Outside of the POTW, the focus is on 1960s Lucille/2012 Lucy, who is still in a present day coma. We receive some of the origins of the relationship between the prison shrink and the young, nervous, heavily crushing Hauser. We also see that while Lucille is sickened by guards torturing prisoners for information, she’s also not above performing subterfuge, drugging, and electroconvulsive treatments to obtain data. In modern day, a doctor asks Hauser about a Do Not Resuscitate order for Lucy, so he responds by kidnapping her and taking her to Alcatraz II, where Beauregard continues his experiments. Since that’s how the episode ends, we’re probably going to have to wait many weeks for this plot to return. Hopefully sooner than later since the banter between Beauregard and Lucille in the past makes it the most fun relationship on the show.
• Like most episodes, we begin with Hauser, Soto, and Madsen arriving at a crime scene. And, like most episodes, after talking it through, they come to the conclusion that it’s an Alcatrazian. Do they arrive at every crime scene in San Francisco to argue over whether it’s an Alcatrazian? They don’t seem to realize which prisoner it is (or even if it is a prisoner) until they arrive and talk over the information, despite each criminal having an increasingly specific MO.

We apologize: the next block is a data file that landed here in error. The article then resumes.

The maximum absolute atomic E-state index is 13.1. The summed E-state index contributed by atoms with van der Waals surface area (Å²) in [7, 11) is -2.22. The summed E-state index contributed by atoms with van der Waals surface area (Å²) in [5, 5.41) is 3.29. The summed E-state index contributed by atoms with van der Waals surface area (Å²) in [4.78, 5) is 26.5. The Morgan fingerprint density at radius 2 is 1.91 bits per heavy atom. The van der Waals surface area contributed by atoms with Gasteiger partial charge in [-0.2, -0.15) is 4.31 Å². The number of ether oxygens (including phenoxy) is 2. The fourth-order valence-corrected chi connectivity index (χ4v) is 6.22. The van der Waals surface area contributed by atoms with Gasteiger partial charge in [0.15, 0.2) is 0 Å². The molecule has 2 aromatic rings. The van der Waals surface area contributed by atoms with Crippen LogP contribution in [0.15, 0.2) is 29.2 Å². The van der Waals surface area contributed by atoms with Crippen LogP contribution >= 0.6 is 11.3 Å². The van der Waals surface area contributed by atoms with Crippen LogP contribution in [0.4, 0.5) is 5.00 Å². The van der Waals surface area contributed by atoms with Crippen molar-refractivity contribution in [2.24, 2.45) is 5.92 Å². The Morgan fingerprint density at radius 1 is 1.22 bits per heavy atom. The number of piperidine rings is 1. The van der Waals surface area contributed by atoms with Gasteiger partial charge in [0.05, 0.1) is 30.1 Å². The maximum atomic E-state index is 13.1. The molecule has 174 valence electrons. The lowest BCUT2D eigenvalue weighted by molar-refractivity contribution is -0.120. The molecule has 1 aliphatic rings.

• We learn that Petty has no idea where he’s been over the past 50 years. All he knows is that a week and a half ago, he woke up in a tomb.
• Soto finally gets a chance to talk to a real live Alcatrazian after dedicating a portion of his career to studying The Rock, and he talks to him as lamely as he does everyone else. I understand his disappointment with everything in his book being wrong, but he shouldn’t have just been normal around Petty. Either engage him in painstakingly detailed conversation or be excessively shy.
• I don’t know why I keep harping on this, but something rubs me the wrong way about this show’s relationship to comic books. Tonight, Soto mentions Captain America and Sandman, and every time he references comics, it sounds forced to me. I don’t know if it’s Garcia or if the writers don’t really know a lot about the genre, but the way they discuss the topic always seems unnatural to me.
• Madsen annoyed me tonight when she yelled at Hauser for asking her to cross-reference locations using the word Windward since he wouldn’t tell her why. I never thought she was a great cop, but I’m bugged with the way she treats Hauser. Yes, he has secrets, but he’s also your boss.
• Hauser shoots Petty in the knee at the end, but no cop responds to a shot being fired despite the actual SFPD being feet away.
• No Team Alcatraz: IT Unit tonight.